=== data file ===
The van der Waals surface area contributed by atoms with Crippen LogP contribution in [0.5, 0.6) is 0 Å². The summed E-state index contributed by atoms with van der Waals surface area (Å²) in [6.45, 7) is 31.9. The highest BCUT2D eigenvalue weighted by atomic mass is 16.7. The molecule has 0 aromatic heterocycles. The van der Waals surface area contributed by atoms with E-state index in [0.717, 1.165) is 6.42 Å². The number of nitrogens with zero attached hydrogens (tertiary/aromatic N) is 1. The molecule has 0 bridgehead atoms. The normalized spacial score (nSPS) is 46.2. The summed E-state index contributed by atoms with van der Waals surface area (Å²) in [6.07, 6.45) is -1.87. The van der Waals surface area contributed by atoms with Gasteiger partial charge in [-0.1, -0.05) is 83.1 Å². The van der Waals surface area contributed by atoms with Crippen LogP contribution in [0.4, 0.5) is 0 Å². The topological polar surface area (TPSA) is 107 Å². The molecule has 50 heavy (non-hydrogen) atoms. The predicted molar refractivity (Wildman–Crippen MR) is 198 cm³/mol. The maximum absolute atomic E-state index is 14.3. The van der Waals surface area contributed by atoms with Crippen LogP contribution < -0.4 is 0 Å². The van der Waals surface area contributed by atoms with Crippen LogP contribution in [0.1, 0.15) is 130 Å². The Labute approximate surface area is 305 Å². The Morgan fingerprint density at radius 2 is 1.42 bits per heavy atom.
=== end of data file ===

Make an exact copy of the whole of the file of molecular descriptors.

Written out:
The van der Waals surface area contributed by atoms with Crippen LogP contribution in [0.5, 0.6) is 0 Å². The summed E-state index contributed by atoms with van der Waals surface area (Å²) in [6.45, 7) is 31.9. The highest BCUT2D eigenvalue weighted by atomic mass is 16.7. The molecule has 0 aromatic heterocycles. The van der Waals surface area contributed by atoms with E-state index in [0.717, 1.165) is 6.42 Å². The number of nitrogens with zero attached hydrogens (tertiary/aromatic N) is 1. The molecule has 0 bridgehead atoms. The normalized spacial score (nSPS) is 46.2. The summed E-state index contributed by atoms with van der Waals surface area (Å²) in [6.07, 6.45) is -1.87. The van der Waals surface area contributed by atoms with Gasteiger partial charge in [-0.1, -0.05) is 83.1 Å². The van der Waals surface area contributed by atoms with Crippen LogP contribution in [0.4, 0.5) is 0 Å². The topological polar surface area (TPSA) is 107 Å². The molecule has 50 heavy (non-hydrogen) atoms. The predicted molar refractivity (Wildman–Crippen MR) is 198 cm³/mol. The maximum absolute atomic E-state index is 14.3. The van der Waals surface area contributed by atoms with Crippen LogP contribution < -0.4 is 0 Å². The van der Waals surface area contributed by atoms with Crippen LogP contribution in [0.1, 0.15) is 130 Å². The Labute approximate surface area is 305 Å². The Morgan fingerprint density at radius 2 is 1.42 bits per heavy atom.